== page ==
A group of conservative Republicans in the House on Thursday proposed a financial rescue package of tax breaks and a new government-sponsored insurance program for mortgage-backed securities as an alternative to President Bush’s proposed $700 billion bailout of Wall Street.
Instead of the government buying the toxic mortgage securities, banks, financial firms and other investors holding them would pay premiums to the Treasury to finance the insurance coverage.
The idea is that the insurance would give investors enough confidence to buy the illiquid securities and establish a market for them.
Rep Eric Cantor, R-Va., said the plan would be to remove the burden of the bailout from taxpayers and instead place it, over time, on Wall Street.
“Instead of a purchase scenario where you have the government injecting $700 billion right up front into the markets, what you have here is an insurance plan,” Cantor told reporters. “In order to get this insurance, the banks with these failed assets would have to pay for the government backing, pay for the insurance.”
The plan emerged after it became clear that House Republicans in large numbers weren’t coming around to the approach favored by Treasury Secretary Henry Paulson, which is to have the government buy up the troubled securities, hold them, and eventually sell them off.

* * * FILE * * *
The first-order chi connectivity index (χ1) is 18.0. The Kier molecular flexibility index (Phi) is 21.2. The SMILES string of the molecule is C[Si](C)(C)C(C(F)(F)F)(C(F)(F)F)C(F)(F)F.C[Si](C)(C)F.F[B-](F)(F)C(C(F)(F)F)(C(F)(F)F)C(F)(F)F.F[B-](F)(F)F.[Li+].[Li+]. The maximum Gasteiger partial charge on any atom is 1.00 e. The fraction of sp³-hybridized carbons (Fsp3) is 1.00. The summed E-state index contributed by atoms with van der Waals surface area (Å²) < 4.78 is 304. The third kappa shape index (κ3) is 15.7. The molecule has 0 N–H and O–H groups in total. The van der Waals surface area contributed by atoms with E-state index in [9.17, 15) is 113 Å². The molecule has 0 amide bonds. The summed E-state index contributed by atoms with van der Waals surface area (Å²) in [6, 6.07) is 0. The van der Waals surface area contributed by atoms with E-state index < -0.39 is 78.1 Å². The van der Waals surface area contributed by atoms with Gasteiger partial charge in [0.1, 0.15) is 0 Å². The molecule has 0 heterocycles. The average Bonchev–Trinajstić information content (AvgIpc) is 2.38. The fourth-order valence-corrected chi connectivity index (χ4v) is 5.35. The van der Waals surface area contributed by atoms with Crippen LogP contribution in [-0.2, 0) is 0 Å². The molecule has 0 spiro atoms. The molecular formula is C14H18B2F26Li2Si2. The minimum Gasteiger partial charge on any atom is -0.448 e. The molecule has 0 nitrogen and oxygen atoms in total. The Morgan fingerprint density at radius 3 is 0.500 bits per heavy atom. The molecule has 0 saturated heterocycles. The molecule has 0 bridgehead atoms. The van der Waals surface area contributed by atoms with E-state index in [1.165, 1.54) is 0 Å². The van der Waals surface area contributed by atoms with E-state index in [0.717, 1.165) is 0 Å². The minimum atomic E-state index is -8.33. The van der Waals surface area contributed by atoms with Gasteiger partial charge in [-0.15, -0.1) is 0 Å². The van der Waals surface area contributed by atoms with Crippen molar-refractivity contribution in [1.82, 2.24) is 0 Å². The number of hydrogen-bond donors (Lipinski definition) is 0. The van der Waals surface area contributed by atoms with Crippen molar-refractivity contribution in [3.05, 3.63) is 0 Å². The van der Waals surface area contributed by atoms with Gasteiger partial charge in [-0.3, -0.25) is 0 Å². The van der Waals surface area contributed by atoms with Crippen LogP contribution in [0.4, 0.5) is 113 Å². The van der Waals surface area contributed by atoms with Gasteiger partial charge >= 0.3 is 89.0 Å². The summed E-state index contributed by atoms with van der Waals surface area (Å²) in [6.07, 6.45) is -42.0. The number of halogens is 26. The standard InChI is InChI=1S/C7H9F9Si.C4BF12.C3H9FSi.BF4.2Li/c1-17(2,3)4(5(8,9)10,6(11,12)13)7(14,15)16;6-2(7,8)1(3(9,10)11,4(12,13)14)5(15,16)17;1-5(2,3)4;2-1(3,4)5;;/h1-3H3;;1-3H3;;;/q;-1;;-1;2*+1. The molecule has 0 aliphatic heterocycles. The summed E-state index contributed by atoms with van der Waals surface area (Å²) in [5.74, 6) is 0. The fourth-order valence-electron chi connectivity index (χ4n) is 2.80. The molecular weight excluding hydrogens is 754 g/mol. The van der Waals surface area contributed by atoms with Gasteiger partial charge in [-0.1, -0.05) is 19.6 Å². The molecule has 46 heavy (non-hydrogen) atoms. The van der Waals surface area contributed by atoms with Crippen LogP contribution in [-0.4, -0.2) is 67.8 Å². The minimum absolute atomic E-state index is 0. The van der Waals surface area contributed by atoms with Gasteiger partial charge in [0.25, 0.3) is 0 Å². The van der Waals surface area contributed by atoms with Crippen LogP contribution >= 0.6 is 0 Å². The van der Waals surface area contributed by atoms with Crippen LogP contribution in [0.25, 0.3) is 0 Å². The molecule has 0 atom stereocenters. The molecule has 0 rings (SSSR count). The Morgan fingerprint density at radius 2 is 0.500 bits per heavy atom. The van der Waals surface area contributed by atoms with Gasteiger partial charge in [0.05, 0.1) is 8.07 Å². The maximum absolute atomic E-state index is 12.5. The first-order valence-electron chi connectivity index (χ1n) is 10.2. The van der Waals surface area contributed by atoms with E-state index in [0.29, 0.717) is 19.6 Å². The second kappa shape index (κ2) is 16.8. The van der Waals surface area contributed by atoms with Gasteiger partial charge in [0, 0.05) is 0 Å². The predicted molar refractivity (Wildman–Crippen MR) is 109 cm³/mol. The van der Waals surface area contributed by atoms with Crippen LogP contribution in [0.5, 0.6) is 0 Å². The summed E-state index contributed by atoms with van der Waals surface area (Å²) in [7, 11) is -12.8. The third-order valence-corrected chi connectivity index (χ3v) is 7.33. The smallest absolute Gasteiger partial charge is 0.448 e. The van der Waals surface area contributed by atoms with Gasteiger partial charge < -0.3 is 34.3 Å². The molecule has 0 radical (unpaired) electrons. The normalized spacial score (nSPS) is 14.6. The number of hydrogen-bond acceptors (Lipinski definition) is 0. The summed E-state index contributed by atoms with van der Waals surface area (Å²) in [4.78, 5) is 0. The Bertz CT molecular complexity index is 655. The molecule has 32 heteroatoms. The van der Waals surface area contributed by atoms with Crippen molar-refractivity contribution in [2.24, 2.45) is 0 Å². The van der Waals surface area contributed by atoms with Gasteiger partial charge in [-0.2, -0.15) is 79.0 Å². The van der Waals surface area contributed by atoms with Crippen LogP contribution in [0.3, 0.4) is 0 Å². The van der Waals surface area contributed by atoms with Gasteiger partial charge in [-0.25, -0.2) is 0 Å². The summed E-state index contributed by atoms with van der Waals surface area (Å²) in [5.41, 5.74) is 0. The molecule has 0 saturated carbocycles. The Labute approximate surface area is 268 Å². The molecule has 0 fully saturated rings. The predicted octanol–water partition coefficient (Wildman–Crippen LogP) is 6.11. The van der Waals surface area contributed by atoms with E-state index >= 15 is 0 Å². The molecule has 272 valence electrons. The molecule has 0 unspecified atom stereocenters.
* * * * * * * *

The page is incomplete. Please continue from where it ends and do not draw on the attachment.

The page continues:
Under the House conservatives’ plan, institutions holding stronger assets would pay lower premiums for the government backing; higher-risk securities would require higher premiums.
Robert Litan, an expert on banking and finance at the Brookings Institution, called the framework unworkable, saying it would not achieve the basic goal of creating a market — and establishing prices — for mortgage securities no one’s willing to buy.
“Everything depends on how you value the security,” Litan said. “If you do the deposit insurance scheme, there’s nobody out there to know what the right price is.”
The House conservatives’ plan also would:
- Offer temporary tax relief to free up capital for companies to lend one another.
- Temporarily suspend dividend payments by financial institutions.
- Require participating firms to disclose to the Treasury Department the value of mortgage assets on their books, private bids on them in the past year and their last audit reports.
- Forbid government-sponsored mortgage giants Fannie Mae and Freddie Mac from issuing securities on unsound mortgages.
- Require the Securities and Exchange Commission to investigate the performance of credit-rating agencies.